As with the Eifelrennen, the field for the Avusrennen would include a number of foreign entries with faster cars. Not only was Kurt Adolff back with Ecurie Espadon's Ferrari 500, but also, Jacques Swaters was present with his team's Ferrari 500 as well. In addition, a couple of Cooper-Bristols, a Connaught and a Maserati A6GCM would also make up the starting field.

In practice for the 25 lap race, the foreign presence would come to dominate the front row of the grid. Swaters would take the pole for the race. He would be joined on the front row by all foreign entries. Alan Brown would start 2nd in a Cooper-Bristol while Rodney Nuckey would start in 3rd. While a number of German competitors showed some good speed there was really very little that could be done to overcome the might of foreign marks. Therefore, Seidel, like other German racers, would start further down in the order.

While the layout and design of the Avus circuit was incredibly simple and straight-forward, there was nothing straight-forward about racing on the circuit. Seemingly nothing more than two long straights with a tear-drop banked turn at the north end and a tight hairpin turn at the south, there were so many ways things could go wrong at the circuit. The Nordkurve was incredibly dangerous, the high-speed sections and even the hairpin turn would put incredible strain on a car throughout. While seemingly simple, to be fast required being on the edge at all times and many racers would find out just how dangerous the 'edge' really was at Avus.

The 1953 Avusrennen would be a perfect example. Twenty-six cars would take the start of the race. Problems would start right at the very beginning of the race. One of the pre-race favorites, Kurt Adolff, had been struggling slightly during practice, and in the race, it would all come apart. After just one lap, Adolff would lose control of his Ferrari and would crash out of the race. Alan Brown would also crash out after just five laps. A number of other entries would be out of the race due to accidents or mechanical failures. The East German favorite, Edgar Barth would drop out with clutch failure. A number of others would also suffer mechanical ailments that would drop them out. In total, there would only be nine cars still running at the end of the 25 lap race.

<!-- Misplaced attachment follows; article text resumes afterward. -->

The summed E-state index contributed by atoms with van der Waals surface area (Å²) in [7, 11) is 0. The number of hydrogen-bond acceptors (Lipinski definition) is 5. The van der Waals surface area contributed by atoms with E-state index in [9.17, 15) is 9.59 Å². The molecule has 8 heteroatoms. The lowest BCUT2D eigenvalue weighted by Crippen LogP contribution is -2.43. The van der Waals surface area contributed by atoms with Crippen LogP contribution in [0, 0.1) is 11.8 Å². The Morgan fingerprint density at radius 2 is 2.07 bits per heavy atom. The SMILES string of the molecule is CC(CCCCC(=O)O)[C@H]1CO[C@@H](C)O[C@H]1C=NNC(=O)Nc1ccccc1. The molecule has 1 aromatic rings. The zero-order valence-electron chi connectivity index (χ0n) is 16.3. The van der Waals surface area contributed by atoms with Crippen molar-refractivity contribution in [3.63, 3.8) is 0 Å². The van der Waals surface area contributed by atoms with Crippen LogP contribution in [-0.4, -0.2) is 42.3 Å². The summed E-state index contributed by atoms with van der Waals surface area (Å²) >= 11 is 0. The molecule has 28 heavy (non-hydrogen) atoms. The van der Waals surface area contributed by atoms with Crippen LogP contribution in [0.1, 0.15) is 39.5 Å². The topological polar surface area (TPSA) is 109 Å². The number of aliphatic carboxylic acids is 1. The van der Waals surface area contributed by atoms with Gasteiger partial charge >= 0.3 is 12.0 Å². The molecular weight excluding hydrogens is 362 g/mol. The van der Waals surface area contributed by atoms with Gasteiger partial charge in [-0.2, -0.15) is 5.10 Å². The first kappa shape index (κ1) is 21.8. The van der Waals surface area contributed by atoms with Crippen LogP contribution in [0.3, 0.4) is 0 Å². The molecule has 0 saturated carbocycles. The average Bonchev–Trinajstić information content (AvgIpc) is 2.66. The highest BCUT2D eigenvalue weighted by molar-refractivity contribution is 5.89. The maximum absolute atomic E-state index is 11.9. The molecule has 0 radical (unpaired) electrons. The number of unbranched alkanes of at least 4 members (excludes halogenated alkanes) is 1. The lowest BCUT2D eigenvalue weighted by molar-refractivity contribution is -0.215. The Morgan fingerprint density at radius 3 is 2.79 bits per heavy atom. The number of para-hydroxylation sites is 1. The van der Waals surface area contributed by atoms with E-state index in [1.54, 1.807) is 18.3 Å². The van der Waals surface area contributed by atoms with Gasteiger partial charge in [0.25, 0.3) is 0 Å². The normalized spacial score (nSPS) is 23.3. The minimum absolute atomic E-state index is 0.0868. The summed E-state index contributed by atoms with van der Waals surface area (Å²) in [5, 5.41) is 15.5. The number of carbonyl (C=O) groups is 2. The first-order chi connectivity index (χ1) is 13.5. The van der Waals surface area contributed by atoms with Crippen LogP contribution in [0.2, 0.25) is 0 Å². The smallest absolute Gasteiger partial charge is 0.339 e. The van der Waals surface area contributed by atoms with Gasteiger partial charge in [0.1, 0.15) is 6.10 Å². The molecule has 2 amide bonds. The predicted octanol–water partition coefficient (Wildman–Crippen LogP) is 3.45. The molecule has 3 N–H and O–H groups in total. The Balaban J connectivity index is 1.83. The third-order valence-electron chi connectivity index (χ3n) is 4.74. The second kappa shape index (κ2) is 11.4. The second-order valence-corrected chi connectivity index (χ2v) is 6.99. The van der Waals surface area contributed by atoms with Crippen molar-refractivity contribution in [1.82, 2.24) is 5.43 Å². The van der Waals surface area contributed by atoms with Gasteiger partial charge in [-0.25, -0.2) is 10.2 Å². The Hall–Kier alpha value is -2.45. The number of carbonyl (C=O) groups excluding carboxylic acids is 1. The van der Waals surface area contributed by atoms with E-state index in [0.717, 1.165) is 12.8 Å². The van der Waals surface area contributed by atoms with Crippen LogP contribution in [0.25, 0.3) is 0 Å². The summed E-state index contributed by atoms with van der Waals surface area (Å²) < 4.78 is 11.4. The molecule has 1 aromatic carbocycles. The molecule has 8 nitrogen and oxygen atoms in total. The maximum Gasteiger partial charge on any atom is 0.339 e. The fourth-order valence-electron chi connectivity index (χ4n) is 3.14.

Swaters had started the race from the pole and would lead the field right from the very start. Alan Brown was right there, as was Hans Klenk who had made a great start in his Veritas Meteor. Seidel had made a decent start to the race and was settling in in the midst of the pack.

Swaters continued to run consistently fast laps and was using the consistency to pull away from the rest of the field. This escape would be made easier when Brown would suffer his accident and would retire from the race. Unfortunately for Seidel, the entire race would escape him as he would also retire from the race. This would be a rare retirement for the young driver. Most unfortunate was the fact it was less than a month away from the German Grand Prix.

Theo Helfrich was putting together some impressive lap times in his pursuit of Hans Klenk in 2nd place. Klenk, by the later-half of the race, was not in contention with Swaters, but was becoming a target for Helfrich would manage to set the fastest lap time of two minutes and thirty-one seconds.

For all of the foreign dominance of the field in practice, there would only be four foreign entries still running at the end of the race; four out of nine. Of course the most important position was being controlled by a foreign entry.

Swater never once really came under pressure during the race. The superior performance of the Ferrari practically carried Swaters along. All that he needed to do was be careful not to make a mistake. This he would not do and he would go on to cruise to victory. He would cross the line with well more than a minute advantage over Klenk in 2nd place. Klenk would end up holding off the challenge mounted by Helfrich. When it was all said and done; despite Helfrich's pace, Klenk would still cross the line in 2nd place, and with nearly fifteen seconds in hand.

The retirement was most unfortunate for Seidel. Had Avus gone well he would have really had confidence going into his first World Championship race. As it was, he needed to head home, work on the car to repair it and make sure that it was ready for its next race. The one blessing Seidel seemed to have in his favor would be that he was heading back to the Nurburgring. For most drivers, heading to the Nurburgring was like being cursed, but it actually seemed to be a place suited to Seidel.